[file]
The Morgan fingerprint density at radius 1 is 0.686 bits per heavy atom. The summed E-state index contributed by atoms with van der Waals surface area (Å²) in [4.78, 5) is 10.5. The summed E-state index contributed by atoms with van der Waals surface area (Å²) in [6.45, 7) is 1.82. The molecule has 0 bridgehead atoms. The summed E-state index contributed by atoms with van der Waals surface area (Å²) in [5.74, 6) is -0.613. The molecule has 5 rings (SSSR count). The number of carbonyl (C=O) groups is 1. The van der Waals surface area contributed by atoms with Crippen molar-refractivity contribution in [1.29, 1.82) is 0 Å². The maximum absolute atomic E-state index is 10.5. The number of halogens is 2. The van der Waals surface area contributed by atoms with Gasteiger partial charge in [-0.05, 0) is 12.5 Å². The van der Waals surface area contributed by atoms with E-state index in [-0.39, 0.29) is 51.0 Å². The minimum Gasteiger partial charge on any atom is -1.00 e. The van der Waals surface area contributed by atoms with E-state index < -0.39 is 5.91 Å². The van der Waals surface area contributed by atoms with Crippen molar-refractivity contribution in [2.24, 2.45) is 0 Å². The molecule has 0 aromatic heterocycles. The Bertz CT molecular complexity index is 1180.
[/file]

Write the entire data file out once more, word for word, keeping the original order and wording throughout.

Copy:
The Morgan fingerprint density at radius 1 is 0.686 bits per heavy atom. The summed E-state index contributed by atoms with van der Waals surface area (Å²) in [4.78, 5) is 10.5. The summed E-state index contributed by atoms with van der Waals surface area (Å²) in [6.45, 7) is 1.82. The molecule has 0 bridgehead atoms. The summed E-state index contributed by atoms with van der Waals surface area (Å²) in [5.74, 6) is -0.613. The molecule has 5 rings (SSSR count). The number of carbonyl (C=O) groups is 1. The van der Waals surface area contributed by atoms with Crippen molar-refractivity contribution in [1.29, 1.82) is 0 Å². The maximum absolute atomic E-state index is 10.5. The number of halogens is 2. The van der Waals surface area contributed by atoms with Gasteiger partial charge in [-0.05, 0) is 12.5 Å². The van der Waals surface area contributed by atoms with E-state index in [-0.39, 0.29) is 51.0 Å². The minimum Gasteiger partial charge on any atom is -1.00 e. The van der Waals surface area contributed by atoms with E-state index < -0.39 is 5.91 Å². The van der Waals surface area contributed by atoms with Crippen molar-refractivity contribution in [2.24, 2.45) is 0 Å². The molecule has 0 aromatic heterocycles. The Bertz CT molecular complexity index is 1180.